Pistorius’s ruse was centred on his fear that someone had broken into the home and was hiding in the washroom. Parts of South Africa are known for having a high crime rate to do with home invasions. The shots were fired from a low position, meaning Pistorius did not have his prosthetics on at the time. It is unknown how fast he could move without prosthetics, in the middle of the night, while in bed. At some point a question remains regarding how he managed to not check the bed to see if Steenkamp was sleeping beside him. How could he make an error of that magnitude? If he was that distracted, how did he manage to get to his gun, hustle to the door of the washroom and in that time, not wonder why Steenkamp did not wake up – and for her safety, why didn’t he attempt to wake her? Were steroids or perhaps a potent cocktail of various drugs and perhaps alcohol causing raging paranoia? Or was it simply a case of jealousy fuelled by the former?
Pistorius apparently called an ex-girlfriend from his cell phone the night he shot and killed Steenkamp. Apparently neighbours heard a scream or screaming before the shots were fired. As long as the process that justice took to unravel this matter, was the discussion about jealous rage not the proverbial elephant in the courtroom? According the mass media interest it appears the focus was centred more-so on Pistorius protecting his girlfriend and himself from an intruder. The conviction of Culpable Homicide sort of removes the nasty, premeditated-jealous-boyfriend-scenario and centres on his carelessness; however, he did have to answer questions about his jealousy that he demonstrated one week before the murder in a situation where Steenkamp was talking to another male at a party they were attending.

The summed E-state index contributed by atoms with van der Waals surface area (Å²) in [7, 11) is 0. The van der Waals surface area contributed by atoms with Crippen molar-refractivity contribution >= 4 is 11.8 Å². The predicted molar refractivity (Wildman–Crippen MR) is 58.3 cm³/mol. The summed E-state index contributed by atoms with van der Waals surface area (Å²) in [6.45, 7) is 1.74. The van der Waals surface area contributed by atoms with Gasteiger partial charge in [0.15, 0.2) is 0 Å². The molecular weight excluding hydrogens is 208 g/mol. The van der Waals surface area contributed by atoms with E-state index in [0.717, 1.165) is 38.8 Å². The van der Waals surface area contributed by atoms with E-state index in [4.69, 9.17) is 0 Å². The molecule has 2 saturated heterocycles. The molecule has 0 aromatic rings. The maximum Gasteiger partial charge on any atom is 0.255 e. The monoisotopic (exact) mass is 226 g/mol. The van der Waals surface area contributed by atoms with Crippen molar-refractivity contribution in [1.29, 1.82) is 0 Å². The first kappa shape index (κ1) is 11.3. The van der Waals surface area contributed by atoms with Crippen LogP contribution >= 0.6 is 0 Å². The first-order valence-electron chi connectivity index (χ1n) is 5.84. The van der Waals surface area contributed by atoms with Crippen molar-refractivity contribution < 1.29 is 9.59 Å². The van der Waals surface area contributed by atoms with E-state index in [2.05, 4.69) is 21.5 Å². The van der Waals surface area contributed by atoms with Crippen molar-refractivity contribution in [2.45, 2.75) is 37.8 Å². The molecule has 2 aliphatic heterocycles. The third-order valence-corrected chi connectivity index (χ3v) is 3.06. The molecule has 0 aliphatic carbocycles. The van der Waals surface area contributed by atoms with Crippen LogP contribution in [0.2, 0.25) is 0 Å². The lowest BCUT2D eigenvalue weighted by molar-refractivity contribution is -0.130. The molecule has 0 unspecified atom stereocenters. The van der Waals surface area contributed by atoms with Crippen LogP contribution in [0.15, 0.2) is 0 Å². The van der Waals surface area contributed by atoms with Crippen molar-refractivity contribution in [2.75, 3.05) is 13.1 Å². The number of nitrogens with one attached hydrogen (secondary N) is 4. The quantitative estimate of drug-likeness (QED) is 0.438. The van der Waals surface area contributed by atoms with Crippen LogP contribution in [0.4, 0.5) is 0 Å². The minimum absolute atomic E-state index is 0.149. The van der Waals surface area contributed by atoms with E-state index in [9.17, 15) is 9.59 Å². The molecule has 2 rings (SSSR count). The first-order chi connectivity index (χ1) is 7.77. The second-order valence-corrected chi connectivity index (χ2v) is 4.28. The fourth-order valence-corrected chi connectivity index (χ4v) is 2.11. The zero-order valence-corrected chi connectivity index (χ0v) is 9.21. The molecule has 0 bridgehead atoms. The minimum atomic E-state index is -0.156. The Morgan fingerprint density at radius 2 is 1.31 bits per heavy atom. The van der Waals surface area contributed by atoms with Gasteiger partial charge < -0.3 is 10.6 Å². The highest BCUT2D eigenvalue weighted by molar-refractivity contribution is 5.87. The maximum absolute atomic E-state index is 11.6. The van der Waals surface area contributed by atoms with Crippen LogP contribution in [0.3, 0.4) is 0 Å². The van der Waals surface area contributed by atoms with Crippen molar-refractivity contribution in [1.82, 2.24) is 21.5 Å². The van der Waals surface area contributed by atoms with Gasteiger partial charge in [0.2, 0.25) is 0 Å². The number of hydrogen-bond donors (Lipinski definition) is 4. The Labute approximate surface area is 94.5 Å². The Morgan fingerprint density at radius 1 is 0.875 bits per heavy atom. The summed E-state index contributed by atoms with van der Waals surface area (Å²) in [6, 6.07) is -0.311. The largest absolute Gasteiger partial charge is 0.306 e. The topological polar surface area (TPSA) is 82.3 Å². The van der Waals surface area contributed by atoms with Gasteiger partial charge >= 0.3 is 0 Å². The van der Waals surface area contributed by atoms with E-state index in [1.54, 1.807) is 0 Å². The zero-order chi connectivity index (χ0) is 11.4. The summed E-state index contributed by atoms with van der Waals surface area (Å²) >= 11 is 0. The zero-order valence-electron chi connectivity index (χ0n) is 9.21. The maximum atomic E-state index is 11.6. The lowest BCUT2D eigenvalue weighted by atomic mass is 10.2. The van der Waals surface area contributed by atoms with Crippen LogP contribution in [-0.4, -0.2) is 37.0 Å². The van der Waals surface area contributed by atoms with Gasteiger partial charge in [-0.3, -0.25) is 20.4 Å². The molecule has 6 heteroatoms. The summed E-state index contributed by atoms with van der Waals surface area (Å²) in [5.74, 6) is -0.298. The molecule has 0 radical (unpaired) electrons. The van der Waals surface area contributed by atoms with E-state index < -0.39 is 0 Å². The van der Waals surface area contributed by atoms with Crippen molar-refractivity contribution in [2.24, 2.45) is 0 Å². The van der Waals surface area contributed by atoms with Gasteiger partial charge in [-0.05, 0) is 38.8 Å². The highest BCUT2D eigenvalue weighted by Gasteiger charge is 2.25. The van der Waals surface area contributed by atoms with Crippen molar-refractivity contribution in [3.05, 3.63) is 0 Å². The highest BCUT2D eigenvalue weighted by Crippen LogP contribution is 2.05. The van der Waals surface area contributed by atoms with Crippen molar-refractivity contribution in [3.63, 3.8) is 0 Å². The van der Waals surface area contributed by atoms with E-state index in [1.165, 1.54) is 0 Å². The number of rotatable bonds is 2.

Pistorius has a history. He has been charged with “accidentally” firing a gun in a restaurant. He has had his run-ins with the law and of course there is the revelation of the volumes of performance enhancing drugs that were stored in his house. Are all of these factors mitigating in terms of the potential empathy that may have influenced Masipa and the conviction that she handed down? A conviction, which gave her license to sentence Pistorius to a shorter-than-appropriate term? Were the pressures to perform on the track too much in Masipa’s eyes?
“I was dealing with a lot of things: from the media side, from my training staff and finances. I was purchasing a new home and there were a lot of external factors.”
He also said, “I felt a bit upset. I was being sensitive, insecure and jealous.” Both of these he stated in court, the latter regarding an argument the two had because Steenkamp didn’t introduce him to a friend, while at the aforementioned party.
The evidence is piling up on Judge Masipa.
Oddly, the IAAF sanctioned Pistorius from competing in his sport, the 400m sprint, until 2019 when he will be 33-years-of-age and one-year away from the 2020 Olympic Games. That’s a head-scratcher. He should never be able to compete again.
If Pistorius serves just eight months and begins training shortly after, not only will justice not be served, but Masipa will have insulted the Steenkamp family and will demonstrate to the people of South Africa that murder, whether it be careless or premeditated is somewhat acceptable, all because she felt a pang of empathy for a man who suffered from his fame.
“Having regard to the circumstances in the matter, I am of the view that a non-custodial sentence would send the wrong message to the community. On the other hand, a long sentence would also not be appropriate either, as it would lack the element of mercy.”
Her arrogant final statement upon sentencing, “What may appear to be justice to the general public may not be justice. Society cannot always get what they want.”
You got that right, Ms. Masipa.